Biomaterials, the functional components of medical devices, are used extensively in the treatment of disease, trauma and disability. The history of biomaterials began in the pre-Christian era, with the use copper, bronze, precious stones or shells and natural fiber to substitute parts of the human body. Since then, many improvements have been implemented in medical device manufacturing, through the advent of new biomaterials and innovative design and characterization techniques.
Some of the most significant advances have taken place in the last 50 years, a period which has witnessed the introduction of pioneering joint and heart valve replacements and, more recently, the development of so-called bioactive materials which interact with the host tissues to assist healing. While these advances have been arguably sufficient to meet the medical challenges of the last century, society now faces even greater problems. These are caused mainly by an increase in lifespan which is frequently not matched by maintenance of health and quality of life.
The ability to tailor the surface of inorganic biomaterials introduces the possibility to broaden their area of application to include, for example, bioactive prostheses, biomimetic scaffolds for tissue engineering, and systems for drug delivery.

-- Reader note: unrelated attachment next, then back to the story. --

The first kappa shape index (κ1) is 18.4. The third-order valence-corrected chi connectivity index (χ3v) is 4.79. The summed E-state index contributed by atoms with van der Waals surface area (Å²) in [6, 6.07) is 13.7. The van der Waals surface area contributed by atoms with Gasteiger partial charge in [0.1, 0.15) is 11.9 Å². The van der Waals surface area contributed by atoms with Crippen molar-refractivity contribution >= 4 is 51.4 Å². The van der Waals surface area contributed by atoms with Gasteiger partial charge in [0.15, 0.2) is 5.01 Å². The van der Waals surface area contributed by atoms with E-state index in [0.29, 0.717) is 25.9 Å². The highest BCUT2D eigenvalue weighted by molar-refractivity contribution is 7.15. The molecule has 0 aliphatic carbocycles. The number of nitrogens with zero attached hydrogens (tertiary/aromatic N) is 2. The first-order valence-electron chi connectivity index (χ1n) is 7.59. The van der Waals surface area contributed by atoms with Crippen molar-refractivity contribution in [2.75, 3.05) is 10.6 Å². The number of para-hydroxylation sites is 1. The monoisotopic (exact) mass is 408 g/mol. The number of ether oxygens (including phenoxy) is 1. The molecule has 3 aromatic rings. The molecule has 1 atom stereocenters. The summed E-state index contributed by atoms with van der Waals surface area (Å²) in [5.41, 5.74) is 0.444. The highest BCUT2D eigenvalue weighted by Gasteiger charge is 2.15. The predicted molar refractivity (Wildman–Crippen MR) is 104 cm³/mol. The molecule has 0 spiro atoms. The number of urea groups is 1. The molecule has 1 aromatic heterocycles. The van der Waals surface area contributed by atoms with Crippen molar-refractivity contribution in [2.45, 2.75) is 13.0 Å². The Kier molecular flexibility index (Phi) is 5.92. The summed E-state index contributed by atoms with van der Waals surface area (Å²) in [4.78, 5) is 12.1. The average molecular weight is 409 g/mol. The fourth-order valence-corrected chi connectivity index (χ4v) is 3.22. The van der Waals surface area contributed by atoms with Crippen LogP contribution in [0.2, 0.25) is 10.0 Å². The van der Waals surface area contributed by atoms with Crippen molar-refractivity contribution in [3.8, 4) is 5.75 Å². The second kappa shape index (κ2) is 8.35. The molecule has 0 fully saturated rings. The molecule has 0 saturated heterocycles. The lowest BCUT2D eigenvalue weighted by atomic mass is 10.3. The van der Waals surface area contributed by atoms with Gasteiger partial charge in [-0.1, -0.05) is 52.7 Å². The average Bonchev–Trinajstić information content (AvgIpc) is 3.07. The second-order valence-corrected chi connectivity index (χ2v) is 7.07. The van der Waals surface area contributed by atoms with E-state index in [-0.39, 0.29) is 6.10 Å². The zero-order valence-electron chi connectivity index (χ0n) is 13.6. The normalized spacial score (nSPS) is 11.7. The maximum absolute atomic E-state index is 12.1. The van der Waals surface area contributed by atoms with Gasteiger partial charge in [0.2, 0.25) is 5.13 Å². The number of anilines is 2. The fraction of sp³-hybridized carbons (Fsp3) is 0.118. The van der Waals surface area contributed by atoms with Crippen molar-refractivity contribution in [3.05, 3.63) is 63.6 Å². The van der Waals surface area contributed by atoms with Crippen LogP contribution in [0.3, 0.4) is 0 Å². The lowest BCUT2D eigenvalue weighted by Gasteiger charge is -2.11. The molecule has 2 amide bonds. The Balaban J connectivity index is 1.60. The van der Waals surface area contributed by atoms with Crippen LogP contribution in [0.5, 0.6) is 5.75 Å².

The implementation of nanotechnology has offered a completely new perspective to material scientists aiming to mimic the different types of extracellular matrices present in tissues. Techniques are now available which can produce structures on the nanometer scale which exhibit finely controlled atomic composition and architecture.
This eBook provides an interdisciplinary overview of the surface treatment of a wide range of nano- and micro-structured inorganic materials, both degradable and non-degradable, for a wide range of clinical and biomedical applications.
Institute of Composite & Biomedical Materials (IMCB-CNR)
National Research Council of Italy
Piazzale F. Tecchio 80
80125 Naples, Italy
Director of IMCB-CNR
President of the European Society for Biomaterials
Adjunct Professor of Artificial Organs at University of Naples Federico II